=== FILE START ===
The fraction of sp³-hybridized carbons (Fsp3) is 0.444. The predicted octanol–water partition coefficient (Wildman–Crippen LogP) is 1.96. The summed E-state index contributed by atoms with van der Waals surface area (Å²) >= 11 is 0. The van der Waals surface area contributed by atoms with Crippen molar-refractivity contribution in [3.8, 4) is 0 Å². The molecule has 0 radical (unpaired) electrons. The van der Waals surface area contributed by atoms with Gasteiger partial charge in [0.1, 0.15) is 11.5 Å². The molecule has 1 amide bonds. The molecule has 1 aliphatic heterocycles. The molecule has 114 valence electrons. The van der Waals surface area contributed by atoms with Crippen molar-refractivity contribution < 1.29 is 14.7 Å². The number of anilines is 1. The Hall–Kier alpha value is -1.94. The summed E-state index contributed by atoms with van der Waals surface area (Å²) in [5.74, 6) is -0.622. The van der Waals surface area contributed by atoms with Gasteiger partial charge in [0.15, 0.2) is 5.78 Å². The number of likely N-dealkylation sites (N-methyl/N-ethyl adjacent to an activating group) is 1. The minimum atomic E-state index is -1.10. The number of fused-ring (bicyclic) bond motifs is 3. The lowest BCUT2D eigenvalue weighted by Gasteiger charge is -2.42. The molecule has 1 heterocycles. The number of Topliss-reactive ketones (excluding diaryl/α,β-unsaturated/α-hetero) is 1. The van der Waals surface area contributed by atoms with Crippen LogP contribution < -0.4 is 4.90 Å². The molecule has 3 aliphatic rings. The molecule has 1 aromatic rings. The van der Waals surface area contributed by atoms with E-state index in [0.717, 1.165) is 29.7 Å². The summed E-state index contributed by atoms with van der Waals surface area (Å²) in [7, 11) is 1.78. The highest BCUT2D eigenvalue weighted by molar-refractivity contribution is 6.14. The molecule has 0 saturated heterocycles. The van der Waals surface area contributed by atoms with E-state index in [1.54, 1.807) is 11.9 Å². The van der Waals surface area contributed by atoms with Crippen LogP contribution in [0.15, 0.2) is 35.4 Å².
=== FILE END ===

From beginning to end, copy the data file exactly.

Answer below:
The fraction of sp³-hybridized carbons (Fsp3) is 0.444. The predicted octanol–water partition coefficient (Wildman–Crippen LogP) is 1.96. The summed E-state index contributed by atoms with van der Waals surface area (Å²) >= 11 is 0. The van der Waals surface area contributed by atoms with Crippen molar-refractivity contribution in [3.8, 4) is 0 Å². The molecule has 0 radical (unpaired) electrons. The van der Waals surface area contributed by atoms with Gasteiger partial charge in [0.1, 0.15) is 11.5 Å². The molecule has 1 amide bonds. The molecule has 1 aliphatic heterocycles. The molecule has 114 valence electrons. The van der Waals surface area contributed by atoms with Crippen molar-refractivity contribution < 1.29 is 14.7 Å². The number of anilines is 1. The Hall–Kier alpha value is -1.94. The summed E-state index contributed by atoms with van der Waals surface area (Å²) in [5.74, 6) is -0.622. The van der Waals surface area contributed by atoms with Gasteiger partial charge in [0.15, 0.2) is 5.78 Å². The number of likely N-dealkylation sites (N-methyl/N-ethyl adjacent to an activating group) is 1. The minimum atomic E-state index is -1.10. The number of fused-ring (bicyclic) bond motifs is 3. The lowest BCUT2D eigenvalue weighted by Gasteiger charge is -2.42. The molecule has 1 heterocycles. The number of Topliss-reactive ketones (excluding diaryl/α,β-unsaturated/α-hetero) is 1. The van der Waals surface area contributed by atoms with Crippen LogP contribution < -0.4 is 4.90 Å². The molecule has 3 aliphatic rings. The molecule has 1 aromatic rings. The van der Waals surface area contributed by atoms with E-state index in [0.717, 1.165) is 29.7 Å². The summed E-state index contributed by atoms with van der Waals surface area (Å²) in [7, 11) is 1.78. The highest BCUT2D eigenvalue weighted by molar-refractivity contribution is 6.14. The molecule has 0 saturated heterocycles. The van der Waals surface area contributed by atoms with E-state index in [1.54, 1.807) is 11.9 Å². The van der Waals surface area contributed by atoms with Crippen LogP contribution in [0.15, 0.2) is 35.4 Å².